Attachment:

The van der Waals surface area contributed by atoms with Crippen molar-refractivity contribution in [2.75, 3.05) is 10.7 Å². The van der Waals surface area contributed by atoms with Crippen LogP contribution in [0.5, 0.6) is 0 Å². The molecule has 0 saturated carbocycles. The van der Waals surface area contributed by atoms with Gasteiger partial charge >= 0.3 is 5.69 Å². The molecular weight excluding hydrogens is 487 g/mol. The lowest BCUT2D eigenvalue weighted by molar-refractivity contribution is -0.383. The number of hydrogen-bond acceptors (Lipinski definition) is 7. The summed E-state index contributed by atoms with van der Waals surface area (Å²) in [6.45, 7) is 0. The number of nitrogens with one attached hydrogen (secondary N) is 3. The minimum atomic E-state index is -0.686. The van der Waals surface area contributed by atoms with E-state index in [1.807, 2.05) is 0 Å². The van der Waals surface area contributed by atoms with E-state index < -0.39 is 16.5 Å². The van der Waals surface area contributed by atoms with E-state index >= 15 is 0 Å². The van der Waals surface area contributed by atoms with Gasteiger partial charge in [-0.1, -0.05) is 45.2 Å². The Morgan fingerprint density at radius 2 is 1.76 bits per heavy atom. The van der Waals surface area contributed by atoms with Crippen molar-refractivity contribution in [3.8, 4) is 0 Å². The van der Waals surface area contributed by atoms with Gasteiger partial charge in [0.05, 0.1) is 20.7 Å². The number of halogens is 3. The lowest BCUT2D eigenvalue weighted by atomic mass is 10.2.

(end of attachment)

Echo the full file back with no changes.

The van der Waals surface area contributed by atoms with Crippen molar-refractivity contribution in [2.75, 3.05) is 10.7 Å². The van der Waals surface area contributed by atoms with Crippen LogP contribution in [0.5, 0.6) is 0 Å². The molecule has 0 saturated carbocycles. The van der Waals surface area contributed by atoms with Gasteiger partial charge >= 0.3 is 5.69 Å². The molecular weight excluding hydrogens is 487 g/mol. The lowest BCUT2D eigenvalue weighted by molar-refractivity contribution is -0.383. The number of hydrogen-bond acceptors (Lipinski definition) is 7. The summed E-state index contributed by atoms with van der Waals surface area (Å²) in [6.45, 7) is 0. The number of nitrogens with one attached hydrogen (secondary N) is 3. The minimum atomic E-state index is -0.686. The van der Waals surface area contributed by atoms with E-state index in [1.807, 2.05) is 0 Å². The van der Waals surface area contributed by atoms with E-state index < -0.39 is 16.5 Å². The van der Waals surface area contributed by atoms with E-state index >= 15 is 0 Å². The van der Waals surface area contributed by atoms with Gasteiger partial charge in [-0.1, -0.05) is 45.2 Å². The Morgan fingerprint density at radius 2 is 1.76 bits per heavy atom. The van der Waals surface area contributed by atoms with Crippen molar-refractivity contribution in [3.8, 4) is 0 Å². The van der Waals surface area contributed by atoms with Gasteiger partial charge in [0.05, 0.1) is 20.7 Å². The number of halogens is 3. The lowest BCUT2D eigenvalue weighted by atomic mass is 10.2.